As with each IBM Mainframe announcement, the IBM Z15 server is no stranger to innovative features. This article gives a perspective on two exciting features of IBM’s latest mainframe technology, the IBM Z15.
The first feature is known as Compression Acceleration and made possible by way of a new on-chip accelerator known as the Nest Acceleration Unit or NXU. The NXU is the functional replacement of a formerly priced feature known as the zEDC (Enterprise Data Compression). This means the zEDC adapters you may have invested in on prior mainframe servers will not carry forward; the NXU will become the functional replacement of that capability. That is actually a good thing! An image of the NXU is found in Figure 1, complements of IBM.
FIGURE 1: Nest Acceleration Unit on the Z15
Figure 1 reveals the IBM Z15 chip with twelve (12) cores listed; cores are your processor. That which is circled in red is the NXU, the NXU is shared by all processor cores on the chip. Unlike the zEDC Feature that was restricted in use by up to 15 LPARs, the NXU can be shared by all LPARs on the server, up to 85.
When you compare the two features, you soon realize the raw compression throughput possible on the zEDC is 1 GB/second per zEDC adapter. Prior Z System servers allowed you to purchase up to 16 adapters per server, providing an architectural throughput rate of 16 GB/second. The actual rate on those cards is ½ that value, in that for every card you placed into production, you invested in a backup card just in case the primary card failed. The raw thruput of the NXU is 26 GB per Z15 core. Based on IBM benchmarks, the largest IBM Z15 with this integrated compression accelerator compresses up to 260 GB per second1.
Mainframe clients use this feature to compress large files. Doing so actually reduces the amount of time spent moving data via I/O operations and that, in turn, lowers their IBM Software Costs. Not a bad trade-off when you think about it and the feature is a no-cost part of the Z15 server now.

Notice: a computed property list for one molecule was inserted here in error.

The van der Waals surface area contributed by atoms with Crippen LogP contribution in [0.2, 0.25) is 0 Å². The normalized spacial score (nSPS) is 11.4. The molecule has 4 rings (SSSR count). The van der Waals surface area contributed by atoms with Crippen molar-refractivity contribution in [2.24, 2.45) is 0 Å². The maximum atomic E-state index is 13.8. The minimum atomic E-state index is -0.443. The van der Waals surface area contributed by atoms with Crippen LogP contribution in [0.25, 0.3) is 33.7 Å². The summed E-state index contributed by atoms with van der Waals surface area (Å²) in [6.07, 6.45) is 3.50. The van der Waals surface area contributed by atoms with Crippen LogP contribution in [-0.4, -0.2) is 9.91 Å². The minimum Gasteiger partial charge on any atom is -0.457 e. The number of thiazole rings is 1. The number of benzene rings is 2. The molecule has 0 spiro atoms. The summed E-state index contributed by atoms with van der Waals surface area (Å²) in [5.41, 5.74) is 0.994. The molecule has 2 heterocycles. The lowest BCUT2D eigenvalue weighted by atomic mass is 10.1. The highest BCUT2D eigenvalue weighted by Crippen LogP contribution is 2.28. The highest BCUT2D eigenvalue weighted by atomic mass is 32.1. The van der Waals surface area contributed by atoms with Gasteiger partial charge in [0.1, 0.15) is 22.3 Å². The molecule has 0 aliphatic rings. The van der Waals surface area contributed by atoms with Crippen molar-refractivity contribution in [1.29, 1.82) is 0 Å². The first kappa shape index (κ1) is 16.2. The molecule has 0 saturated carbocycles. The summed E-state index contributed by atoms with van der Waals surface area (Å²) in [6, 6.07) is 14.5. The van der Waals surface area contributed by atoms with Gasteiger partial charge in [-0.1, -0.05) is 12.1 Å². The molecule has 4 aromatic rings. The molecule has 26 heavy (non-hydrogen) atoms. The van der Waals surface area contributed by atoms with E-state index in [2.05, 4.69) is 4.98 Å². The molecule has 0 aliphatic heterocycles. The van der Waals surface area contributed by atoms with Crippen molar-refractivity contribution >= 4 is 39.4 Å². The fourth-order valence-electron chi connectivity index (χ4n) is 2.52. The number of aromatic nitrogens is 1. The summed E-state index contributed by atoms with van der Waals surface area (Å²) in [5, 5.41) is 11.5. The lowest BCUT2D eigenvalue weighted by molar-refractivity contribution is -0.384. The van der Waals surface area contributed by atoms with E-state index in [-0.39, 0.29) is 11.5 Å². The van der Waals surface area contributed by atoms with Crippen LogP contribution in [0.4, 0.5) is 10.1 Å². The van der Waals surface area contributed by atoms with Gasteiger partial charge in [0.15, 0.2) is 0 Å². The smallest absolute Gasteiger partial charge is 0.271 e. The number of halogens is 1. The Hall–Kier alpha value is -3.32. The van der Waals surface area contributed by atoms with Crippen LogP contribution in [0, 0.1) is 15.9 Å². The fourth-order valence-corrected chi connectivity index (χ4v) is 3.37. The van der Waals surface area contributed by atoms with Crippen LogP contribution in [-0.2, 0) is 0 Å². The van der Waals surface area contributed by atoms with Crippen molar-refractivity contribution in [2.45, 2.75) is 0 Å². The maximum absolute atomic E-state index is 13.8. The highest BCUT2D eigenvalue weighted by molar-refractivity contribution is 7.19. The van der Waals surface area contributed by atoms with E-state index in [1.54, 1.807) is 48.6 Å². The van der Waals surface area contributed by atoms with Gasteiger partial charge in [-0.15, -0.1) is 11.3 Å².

System Recovery Boost
The second feature is known as System Recovery Boost. This feature offers faster system shutdown, restart and workload catchup. Instant Recovery is an alternate name for this offering.
System Recovery Boost is where the operating system brings on an additional capacity to speed up OS Shutdown, OS Restart and the catch up of work that may be queued due to the scheduled or unscheduled outage. System Recovery Boost is capable of taking your sub-capacity General Purpose CPs and run them at full speed. This is known as a Speed Boost.
System Recovery Boost is even capable of allowing General Purpose workload to run on zIIP engines. This is known as a zIIP Boost and provides additional capacity and parallelism to accelerate processing during the boost periods. IBM refers to this as blurring the CPs and zIIPs together.
Find out more about this capacity from IBM at System Recovery Boost and through the IBM z15 Redpiece.
Understanding Sub-capacity CP Speed Boost
IBM’s Speed Boost only applies to sub-capacity Servers, e.g. 4xx, 5xx and 6xx models. Client LPARs that are running in a boost period access their engines as 7xx models. Other remaining LPARs on the same server run at their sub-capacity setting as purchased by the client. By way of example, consider Figure 2.
FIGURE 2: Speed Boost example.
Looking at the preceding figure, when LPARs enter a boost period, work that is dispatched from LPiD3 runs at CP7 (full capacity). Other LPARs continue to be dispatched at CP5 (sub-capacity). One boost period is started at LPiD3 shutdown and a new boost period started at re-IPL of LPiD3.
Now, you might be asking “How does the operating system know you are shutting down LPiD3 and the shutdown boost period of thirty (30) minutes should start?” It’s quite simple. Operations staff will issue a START command against Started Procedure IEASDBS (Shut Down Boost Start).